Companies often invest a considerable amount of time in modular, yet stable, warehouse furniture, fittings and shelving, and for a good reason. A proper layout can significantly impact productivity, safety and operations. Unfortunately, it often means warehouse floor maintenance falls by the wayside.
Warehouse maintenance, in general, is about more than just what's inside the facility, but also the structure itself, including the flooring. Each year, Americans lose around 95 million workdays due to slip-and-fall-type accidents. The same accidents are also among the leading causes of workers' compensation claims, costing about $20,000 per incident.
Some of those are likely from spills and similar hazards, but most are going to come from the style of flooring used in a warehouse and its conditions. Unkempt and unmaintained flooring will do a number on safety and productivity levels. It's not enough to have a stable, well-finished and safe floor — it also requires regular maintenance to stay that way, including thorough cleanings.
Choosing flooring materials and addressing maintenance
Choosing the right flooring material for a warehouse is an important step, but still only a fraction of the larger equation. Most warehouses feature utilitarian options, like polished concrete and epoxy. Tile, wood and other types of finished flooring can scuff, crack and warp over time. Warehouses aren't the cleanest environments, so there's little question that the floor must be heavy duty.
The answer is to choose wisely between the most popular types of durable flooring, with today's and tomorrow's business needs in mind. Here's what to know about the two most common flooring types in warehouses and how to address their maintenance requirements.
Polished concrete floors
Polished concrete is a good choice for work environments hosting light- to medium-duty activities. It provides a non-porous structure that resists light damage and peeling.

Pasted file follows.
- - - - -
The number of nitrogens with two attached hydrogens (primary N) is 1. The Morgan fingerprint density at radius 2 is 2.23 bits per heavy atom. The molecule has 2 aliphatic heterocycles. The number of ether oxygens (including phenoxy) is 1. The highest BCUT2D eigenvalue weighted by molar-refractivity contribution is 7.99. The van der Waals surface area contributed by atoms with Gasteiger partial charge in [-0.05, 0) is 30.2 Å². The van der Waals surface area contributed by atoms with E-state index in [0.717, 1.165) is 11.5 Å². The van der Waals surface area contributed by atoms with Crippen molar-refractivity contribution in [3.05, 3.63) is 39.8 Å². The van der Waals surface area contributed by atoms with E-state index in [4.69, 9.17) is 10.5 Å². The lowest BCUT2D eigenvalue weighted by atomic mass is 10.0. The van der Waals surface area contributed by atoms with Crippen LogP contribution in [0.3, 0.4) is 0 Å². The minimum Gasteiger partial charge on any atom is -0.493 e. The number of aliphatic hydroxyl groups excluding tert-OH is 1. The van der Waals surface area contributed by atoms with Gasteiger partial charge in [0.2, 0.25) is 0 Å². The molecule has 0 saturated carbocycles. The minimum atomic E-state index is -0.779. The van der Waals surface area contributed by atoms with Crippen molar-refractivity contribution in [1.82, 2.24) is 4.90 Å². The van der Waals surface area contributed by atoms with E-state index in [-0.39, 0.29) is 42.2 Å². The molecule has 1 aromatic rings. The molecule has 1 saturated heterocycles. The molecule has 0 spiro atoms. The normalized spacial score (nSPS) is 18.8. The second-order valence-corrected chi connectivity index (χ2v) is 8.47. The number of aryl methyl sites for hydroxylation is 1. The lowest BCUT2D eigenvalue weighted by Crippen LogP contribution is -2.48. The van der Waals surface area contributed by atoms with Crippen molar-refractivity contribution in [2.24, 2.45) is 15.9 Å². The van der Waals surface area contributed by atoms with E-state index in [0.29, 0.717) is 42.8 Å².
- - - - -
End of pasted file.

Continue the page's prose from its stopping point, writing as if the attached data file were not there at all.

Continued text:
One variant of polished concrete, superflat concrete floors, provides extremely level surfaces with tighter tolerances. This characteristic is obtained by pouring the concrete in narrow strips.
Polished concrete requires simple maintenance practices over time, including re-polishing. Even so, the generally lower installation and ongoing costs continue to prove attractive to warehouse owners.
Epoxy flooring options are typically costlier than concrete alternatives, but the result is a floor that stands up better against the harshest industrial abuse. Unlike concrete variants, epoxy flooring provides resistance to chemicals and even acids.
It is not necessary to re-polish these floors over time. In fact, this material's maintenance requirements are negligible. Therefore, epoxy's ongoing maintenance costs typically prove lower over time than polished concrete.
However, these floors come with higher costs for installation and don't last as long as polished concrete. It may also take more than one coat of epoxy to achieve the same non-porosity as polished concrete.
To summarize, epoxy flooring lacks longevity but is more cost-effective to maintain. Both flooring types still do require some types of regular care and cleaning, however.
Implementing proper maintenance policies will further address floor safety concerns and stop contaminants like chemicals, moisture, dust, dirt and debris from compromising the work environment, the products or the floor itself. Here are some pointers:
- Each facility should have a detailed workflow for caring for the flooring itself, outlining each task and who's responsible and when.
- Facility managers should deal with scuffs, gouges and other light damage before the condition worsens into a costlier repair.
- A professional maintenance company should reapply protective coatings or finishes according to manufacturer recommendations and the amount of traffic seen in the facility.